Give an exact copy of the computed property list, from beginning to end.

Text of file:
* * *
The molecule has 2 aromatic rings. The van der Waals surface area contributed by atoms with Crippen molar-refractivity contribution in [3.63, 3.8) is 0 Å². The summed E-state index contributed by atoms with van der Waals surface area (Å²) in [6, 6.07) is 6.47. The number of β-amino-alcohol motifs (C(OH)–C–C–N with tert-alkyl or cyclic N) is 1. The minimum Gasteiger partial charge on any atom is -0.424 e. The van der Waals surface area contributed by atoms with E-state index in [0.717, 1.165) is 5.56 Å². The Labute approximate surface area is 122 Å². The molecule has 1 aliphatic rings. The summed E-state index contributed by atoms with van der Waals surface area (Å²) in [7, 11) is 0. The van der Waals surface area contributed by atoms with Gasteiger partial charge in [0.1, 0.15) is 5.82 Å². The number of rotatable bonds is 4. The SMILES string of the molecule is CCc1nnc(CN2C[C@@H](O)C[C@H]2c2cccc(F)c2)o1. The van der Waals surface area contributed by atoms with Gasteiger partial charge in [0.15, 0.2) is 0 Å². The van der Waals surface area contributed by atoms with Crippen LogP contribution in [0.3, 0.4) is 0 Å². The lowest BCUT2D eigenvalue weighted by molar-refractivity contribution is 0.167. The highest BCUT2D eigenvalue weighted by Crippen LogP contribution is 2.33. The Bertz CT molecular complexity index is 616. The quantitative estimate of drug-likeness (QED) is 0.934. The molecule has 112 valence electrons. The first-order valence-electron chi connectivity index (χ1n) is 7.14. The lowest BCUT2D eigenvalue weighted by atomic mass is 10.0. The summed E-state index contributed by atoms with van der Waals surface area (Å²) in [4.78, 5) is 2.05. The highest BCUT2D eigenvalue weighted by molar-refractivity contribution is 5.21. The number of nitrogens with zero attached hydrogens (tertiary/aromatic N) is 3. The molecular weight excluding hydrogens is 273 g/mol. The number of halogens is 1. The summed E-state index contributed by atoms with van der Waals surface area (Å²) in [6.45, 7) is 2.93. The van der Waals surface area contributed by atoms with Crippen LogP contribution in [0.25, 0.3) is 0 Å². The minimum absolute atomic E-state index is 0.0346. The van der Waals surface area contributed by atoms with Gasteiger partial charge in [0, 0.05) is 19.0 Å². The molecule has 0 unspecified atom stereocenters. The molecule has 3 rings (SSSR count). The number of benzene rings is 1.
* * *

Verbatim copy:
The molecule has 2 aromatic rings. The van der Waals surface area contributed by atoms with Crippen molar-refractivity contribution in [3.63, 3.8) is 0 Å². The summed E-state index contributed by atoms with van der Waals surface area (Å²) in [6, 6.07) is 6.47. The number of β-amino-alcohol motifs (C(OH)–C–C–N with tert-alkyl or cyclic N) is 1. The minimum Gasteiger partial charge on any atom is -0.424 e. The van der Waals surface area contributed by atoms with E-state index in [0.717, 1.165) is 5.56 Å². The Labute approximate surface area is 122 Å². The molecule has 1 aliphatic rings. The summed E-state index contributed by atoms with van der Waals surface area (Å²) in [7, 11) is 0. The van der Waals surface area contributed by atoms with Gasteiger partial charge in [0.1, 0.15) is 5.82 Å². The number of rotatable bonds is 4. The SMILES string of the molecule is CCc1nnc(CN2C[C@@H](O)C[C@H]2c2cccc(F)c2)o1. The van der Waals surface area contributed by atoms with Gasteiger partial charge in [0.15, 0.2) is 0 Å². The van der Waals surface area contributed by atoms with Crippen LogP contribution in [0.3, 0.4) is 0 Å². The lowest BCUT2D eigenvalue weighted by molar-refractivity contribution is 0.167. The highest BCUT2D eigenvalue weighted by Crippen LogP contribution is 2.33. The Bertz CT molecular complexity index is 616. The quantitative estimate of drug-likeness (QED) is 0.934. The molecule has 112 valence electrons. The first-order valence-electron chi connectivity index (χ1n) is 7.14. The lowest BCUT2D eigenvalue weighted by atomic mass is 10.0. The summed E-state index contributed by atoms with van der Waals surface area (Å²) in [4.78, 5) is 2.05. The highest BCUT2D eigenvalue weighted by molar-refractivity contribution is 5.21. The number of nitrogens with zero attached hydrogens (tertiary/aromatic N) is 3. The molecular weight excluding hydrogens is 273 g/mol. The number of halogens is 1. The summed E-state index contributed by atoms with van der Waals surface area (Å²) in [6.45, 7) is 2.93. The van der Waals surface area contributed by atoms with Crippen LogP contribution in [0.25, 0.3) is 0 Å². The minimum absolute atomic E-state index is 0.0346. The van der Waals surface area contributed by atoms with Gasteiger partial charge in [0, 0.05) is 19.0 Å². The molecule has 0 unspecified atom stereocenters. The molecule has 3 rings (SSSR count). The number of benzene rings is 1.